Manhattan District Attorney Cyrus R. Vance, Jr., announced the sentencing of EDWARD FRANCO, 61, to 1-to-3 years in state prison and CALVIN NORWOOD, 58, to 2-to-6 years in state prison for engaging in a scheme to fraudulently sell residential homes in New York City, without the knowledge of the legitimate property owners. On March 7, 2017, FRANCO pleaded guilty to multiple charges, including Attempted Grand Larceny in the First Degree and Identity Theft in the First Degree. On the same date, NORWOOD pleaded guilty to Criminal Possession of Stolen Property in the Second Degree and Scheme to Defraud in the First Degree.
“Deed fraud scams leave both the true owners and new ‘owners’ of a home out in the cold,” said District Attorney Vance. “New York City consistently has one of the most competitive and lucrative residential real-estate markets in the country, and as long as the market continues to boom, scammers will find new ways to illegally benefit from its success. In this particular scheme, defendants stole homes right out from underneath legitimate property owners – who often didn’t discover the theft until new owners had moved in or begun renovations. I urge anyone who believes they have been the victim of this type of real estate scheme to please call my Office’s Financial Frauds Bureau at 212-335-8900.”
According to court documents and the defendants’ guilty pleas, NORWOOD and FRANCO fraudulently sold or attempted to sell properties in New York City, including 57 West 130th Street in Manhattan and 105-22 Merrick Boulevard in Queens. The defendants, along with co-conspirators, engaged in a scheme in which they would target vacant properties, many of which were in a dilapidated condition and which had owners who either were absent or did not use the property as their primary residence. The defendants would then forge personal identification and real estate documents in order to steal the identity of the true property owner, retain an attorney, and attend the closing for the sale of the property to a new, unsuspecting owner. The defendants and their co-conspirators would simultaneously open business bank accounts to retain the proceeds of the fraudulent sale or employ the use of various check-cashing locations.
After the fraudulent sale to the new owner, the original property owner would then return to the home to find the locks changed or preparations for renovations underway. However, the new purchasers and the rightful property owners often did not become aware of the fraudulent scheme until after the closing had occurred and the proceeds had already been paid to the defendants and their co-conspirators.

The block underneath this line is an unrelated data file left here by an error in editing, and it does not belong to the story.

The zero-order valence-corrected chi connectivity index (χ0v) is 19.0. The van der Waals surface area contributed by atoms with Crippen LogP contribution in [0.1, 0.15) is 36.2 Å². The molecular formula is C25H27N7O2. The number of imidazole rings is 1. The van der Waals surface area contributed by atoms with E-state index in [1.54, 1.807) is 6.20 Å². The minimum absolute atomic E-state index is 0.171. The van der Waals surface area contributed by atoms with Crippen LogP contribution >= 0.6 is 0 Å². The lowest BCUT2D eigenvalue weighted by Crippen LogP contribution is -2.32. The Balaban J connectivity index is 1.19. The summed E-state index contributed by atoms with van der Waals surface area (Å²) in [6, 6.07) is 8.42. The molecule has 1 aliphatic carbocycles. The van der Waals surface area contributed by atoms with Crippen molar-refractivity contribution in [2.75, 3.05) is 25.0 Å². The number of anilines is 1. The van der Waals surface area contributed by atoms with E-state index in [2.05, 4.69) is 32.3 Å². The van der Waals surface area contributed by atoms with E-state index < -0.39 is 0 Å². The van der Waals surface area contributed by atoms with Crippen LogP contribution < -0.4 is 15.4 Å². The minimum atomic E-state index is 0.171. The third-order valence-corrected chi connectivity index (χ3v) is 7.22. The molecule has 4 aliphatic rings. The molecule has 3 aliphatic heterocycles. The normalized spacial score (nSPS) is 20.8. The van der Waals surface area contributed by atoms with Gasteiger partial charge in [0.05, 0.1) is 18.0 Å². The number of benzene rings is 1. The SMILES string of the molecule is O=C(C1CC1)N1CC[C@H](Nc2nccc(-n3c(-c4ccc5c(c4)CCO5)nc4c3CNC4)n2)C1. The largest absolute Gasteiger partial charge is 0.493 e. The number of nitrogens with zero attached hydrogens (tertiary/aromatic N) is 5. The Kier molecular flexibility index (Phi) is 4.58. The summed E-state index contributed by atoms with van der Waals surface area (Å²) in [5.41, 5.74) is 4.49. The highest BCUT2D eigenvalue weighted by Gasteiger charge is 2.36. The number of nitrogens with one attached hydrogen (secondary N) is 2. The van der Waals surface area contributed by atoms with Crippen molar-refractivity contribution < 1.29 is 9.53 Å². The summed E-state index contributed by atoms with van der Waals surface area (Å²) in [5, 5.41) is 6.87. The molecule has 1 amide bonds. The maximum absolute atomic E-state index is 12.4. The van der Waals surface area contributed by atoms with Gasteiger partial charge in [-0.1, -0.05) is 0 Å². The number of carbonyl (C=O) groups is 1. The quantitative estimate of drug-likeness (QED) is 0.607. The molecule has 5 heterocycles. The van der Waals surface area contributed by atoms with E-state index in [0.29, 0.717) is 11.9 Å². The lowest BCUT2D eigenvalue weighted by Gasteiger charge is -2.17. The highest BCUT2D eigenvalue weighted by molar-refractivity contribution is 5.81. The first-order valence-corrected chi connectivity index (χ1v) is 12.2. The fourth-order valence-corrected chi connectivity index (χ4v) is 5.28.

FRANCO impersonated one of the real property owners of 57 West 130th Street. NORWOOD assisted in the fraudulent sale of 105-22 Merrick Boulevard by opening a bank account in which to retain the illegal proceeds from that fraudulent sale.
Assistant District Attorneys Nashonme Johnson and David Crowley handled the prosecution of these cases, under the supervision of Assistant District Attorneys Gloria Garcia, Deputy Chief of the Financial Frauds Bureau; Archana Rao, Chief of the Financial Frauds Bureau; and Executive Assistant District Attorney Michael Sachs, Chief of the Investigation Division. Former Assistant District Attorney Bernadette Lumas Codrington, Cybercrime and Identity Theft Bureau Detective John Munari, Rackets Bureau Investigator William Burmeister, Deputy Chief Investigator Jonathan Reid, Paralegal Jon Behnken, former Investigative Analyst Anne McGrath and Senior Financial Investigator Wei Man Tan of the Forensic Accounting and Financial Investigation Unit (“FAFI”), assisted with the investigation, under the supervision of Irene Serrapica, Deputy Chief of FAFI, and Robert Demarest, Chief of FAFI.
District Attorney Vance thanked the Brooklyn District Attorney’s Office, specifically Detective Investigator Louis Capolupo, the Queens County District Attorney’s Office, the Office of the City Registrar, the NYC Department of Finance, and several other agencies throughout the city for their assistance with this investigation.
CALVIN NORWOOD, D.O.B. 11/30/1958
- Criminal Possession of Stolen Property in the Second Degree, a class C felony, one count
- Scheme to Defraud in the First Degree, a class E felony, one count
- 2-to-6 years in state prison
EDWARD FRANCO, D.O.B. 8/11/1955
- Attempted Grand Larceny in the First Degree, a class C felony, one count
- Identity Theft in the First Degree, a class D felony, one count
- Forgery in the Second Degree, a class D felony, one count
- Criminal Possession of a Forged Instrument in the Second Degree, a class D felony, one count
- 1-to-3 years in state prison